For Live Music Heals, KEXP's Dusty Henry shares some reflections on what live music means to him. Tune in on Feb. 18th as KEXP DJs listeners share their own stories on-air throughout the day.
I miss other people’s sweat. The sticky, putrid stank of your t-shirt soaked and clinging to your skin. Elbows jabbing in the side of your torso while you stretch your neck to try to get a clear view – a view that only lasts a moment before bobbing heads interrupt and suddenly you’re tumbling in the opposite direction with the swarm of other bodies. Shoes sticking to the beer-soaked floors. A stranger picking you up, giving a quick pat on the back and a pantomimed “you good?” before you both smile and return to the moment. And, of course, the swell of noise blaring through the PA speakers – the cacophonous ritual that brought us all here in the first place.
I miss the post-show afterglow. The smell of hot dogs, cream cheese, and onions wafting into Neumos while you shake the last drops of a Rainier tallboy (when, in truth, you probably should’ve cut yourself off earlier to save you the pain tomorrow). The lingering hum in your ears and the brightness of the street lights as you walk outside into the cigarette smoke haze. The setlist debriefs. Can you believe they played that deep cut? The new songs sound so much better live, I think I get the record now. A third encore?! They didn’t do that at the Portland show; we lucked out. Should we drive up to Vancouver?
I miss the reverence of a room that’s completely still as a singer’s voice floats in the air. Sparse accompaniment, maybe just an acoustic guitar or the drone of a keyboard. Or maybe no instruments at all. How fragile those moments are when you can feel the artist’s emotions so palpably. And how it makes your thoughts drift to something or someone else, but while still feeling wholly present in the room. How the applause after the last note breaks the spell and suddenly your clapping too, still getting your bearings back to reality.
I miss my friends. Running into each other in the pit just as our favorite song starts to come up. Embracing each other at the crescendo, screaming at the top of our lungs. Cloud Nothings barrelling through “Wasted Days.” Arms wrapped around each other while we stumble through Young Thug’s verse on “I Know There’s Gonna Be Good Times” before we derail into fits of laughter. Losing each other in the fray, only to be miraculously reunited through the ebb and flow of the crowd.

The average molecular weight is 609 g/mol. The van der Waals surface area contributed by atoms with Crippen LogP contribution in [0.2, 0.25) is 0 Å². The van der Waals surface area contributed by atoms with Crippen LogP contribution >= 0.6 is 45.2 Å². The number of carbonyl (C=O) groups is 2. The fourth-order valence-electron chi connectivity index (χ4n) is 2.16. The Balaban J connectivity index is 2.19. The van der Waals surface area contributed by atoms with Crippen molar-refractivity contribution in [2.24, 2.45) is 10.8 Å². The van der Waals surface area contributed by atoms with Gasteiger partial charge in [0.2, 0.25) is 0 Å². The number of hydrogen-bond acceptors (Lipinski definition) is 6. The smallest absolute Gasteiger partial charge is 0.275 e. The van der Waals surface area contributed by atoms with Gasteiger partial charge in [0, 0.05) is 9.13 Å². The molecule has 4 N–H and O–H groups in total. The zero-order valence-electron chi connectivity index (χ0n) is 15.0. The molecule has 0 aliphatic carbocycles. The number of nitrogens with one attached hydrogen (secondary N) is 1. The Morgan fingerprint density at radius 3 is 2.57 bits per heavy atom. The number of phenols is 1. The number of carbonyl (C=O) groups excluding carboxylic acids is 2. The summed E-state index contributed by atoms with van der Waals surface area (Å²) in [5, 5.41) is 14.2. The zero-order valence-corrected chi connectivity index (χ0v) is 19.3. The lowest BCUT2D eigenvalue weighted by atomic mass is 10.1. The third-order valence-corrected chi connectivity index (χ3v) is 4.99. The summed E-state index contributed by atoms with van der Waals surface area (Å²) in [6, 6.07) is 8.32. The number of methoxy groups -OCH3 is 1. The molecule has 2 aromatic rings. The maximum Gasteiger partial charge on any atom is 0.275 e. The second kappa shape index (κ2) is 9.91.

I miss mustering up the motivation to go to a show by myself. Worrying that I won’t have a good time because no one else was available, only to find that I love the solitude of being alone in a crowd of people. Writing notes to myself on my phone, scattered thoughts and feelings evoked by the music I’m hearing or the chatter of the crowd. Getting lost in my own world, unworried about anyone else’s experience but my own. Sipping coffee at The Moore while I sit stage left in front of Adrianne Lenker.
I even miss the awful shows. The shows where the band clearly wasn’t ready for the tour, fumbling through the new record. The sound system blaring so loud that the music is indiscernible and you feel like your head is going to split in two. A headliner that shows up two hours late and then plays for only 20 minutes. The debriefs at the bar afterward. “What the hell was that?” Or when the band is fine, but you misjudged taking both shots of tequila and some god-awful potion called ‘brown sugar bourbon’ and end up puking in the parking lot.
It’s the minutiae that maybe I’m missing most. All of the things I never really thought about prior. We are all just living it, nostalgia could come later. But now that we’re nearing a year removed from live music, these small moments are only growing in our memories.
There’s so much to miss, feelings and moments hard to put into words. It’s easy to mourn the loss of live music, but as I look back at these memories I can’t help but think about what’s ahead. There will be hurdles to overcome, infrastructures to be rebuilt, and costs amassed. But I know one day we’ll be with our friends again, clanking and spilling our beers while the speakers rattle and the hot dogs beckon. It feels distant now, but music always prevails.
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